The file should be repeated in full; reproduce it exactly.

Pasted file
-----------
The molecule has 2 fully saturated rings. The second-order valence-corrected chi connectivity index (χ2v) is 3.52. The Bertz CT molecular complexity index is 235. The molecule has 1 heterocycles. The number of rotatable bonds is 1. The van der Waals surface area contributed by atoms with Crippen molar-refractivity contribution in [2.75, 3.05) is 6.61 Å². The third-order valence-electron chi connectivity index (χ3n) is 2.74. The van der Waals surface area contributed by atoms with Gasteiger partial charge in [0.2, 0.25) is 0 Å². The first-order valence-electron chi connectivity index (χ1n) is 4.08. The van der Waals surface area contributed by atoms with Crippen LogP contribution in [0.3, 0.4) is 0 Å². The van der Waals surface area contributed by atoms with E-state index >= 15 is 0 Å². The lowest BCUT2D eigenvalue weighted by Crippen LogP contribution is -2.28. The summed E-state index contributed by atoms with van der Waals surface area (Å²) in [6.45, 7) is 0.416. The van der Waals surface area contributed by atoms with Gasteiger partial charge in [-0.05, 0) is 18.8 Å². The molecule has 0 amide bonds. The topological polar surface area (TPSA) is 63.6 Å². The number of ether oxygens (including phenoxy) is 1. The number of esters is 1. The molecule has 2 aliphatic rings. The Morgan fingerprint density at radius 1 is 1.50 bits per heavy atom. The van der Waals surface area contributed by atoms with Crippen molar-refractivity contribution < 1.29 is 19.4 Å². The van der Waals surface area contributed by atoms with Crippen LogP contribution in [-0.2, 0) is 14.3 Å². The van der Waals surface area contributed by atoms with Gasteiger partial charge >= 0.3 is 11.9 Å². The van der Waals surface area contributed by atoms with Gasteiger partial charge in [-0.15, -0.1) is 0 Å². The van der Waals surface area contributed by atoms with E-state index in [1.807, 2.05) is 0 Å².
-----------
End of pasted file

The molecule has 2 fully saturated rings. The second-order valence-corrected chi connectivity index (χ2v) is 3.52. The Bertz CT molecular complexity index is 235. The molecule has 1 heterocycles. The number of rotatable bonds is 1. The van der Waals surface area contributed by atoms with Crippen molar-refractivity contribution in [2.75, 3.05) is 6.61 Å². The third-order valence-electron chi connectivity index (χ3n) is 2.74. The van der Waals surface area contributed by atoms with Gasteiger partial charge in [0.2, 0.25) is 0 Å². The first-order valence-electron chi connectivity index (χ1n) is 4.08. The van der Waals surface area contributed by atoms with Crippen LogP contribution in [0.3, 0.4) is 0 Å². The van der Waals surface area contributed by atoms with E-state index >= 15 is 0 Å². The lowest BCUT2D eigenvalue weighted by Crippen LogP contribution is -2.28. The summed E-state index contributed by atoms with van der Waals surface area (Å²) in [6.45, 7) is 0.416. The van der Waals surface area contributed by atoms with Gasteiger partial charge in [-0.05, 0) is 18.8 Å². The molecule has 0 amide bonds. The topological polar surface area (TPSA) is 63.6 Å². The number of ether oxygens (including phenoxy) is 1. The number of esters is 1. The molecule has 2 aliphatic rings. The Morgan fingerprint density at radius 1 is 1.50 bits per heavy atom. The van der Waals surface area contributed by atoms with Crippen molar-refractivity contribution < 1.29 is 19.4 Å². The van der Waals surface area contributed by atoms with Crippen LogP contribution in [-0.2, 0) is 14.3 Å². The van der Waals surface area contributed by atoms with Gasteiger partial charge >= 0.3 is 11.9 Å². The van der Waals surface area contributed by atoms with Gasteiger partial charge in [-0.15, -0.1) is 0 Å². The van der Waals surface area contributed by atoms with E-state index in [1.807, 2.05) is 0 Å².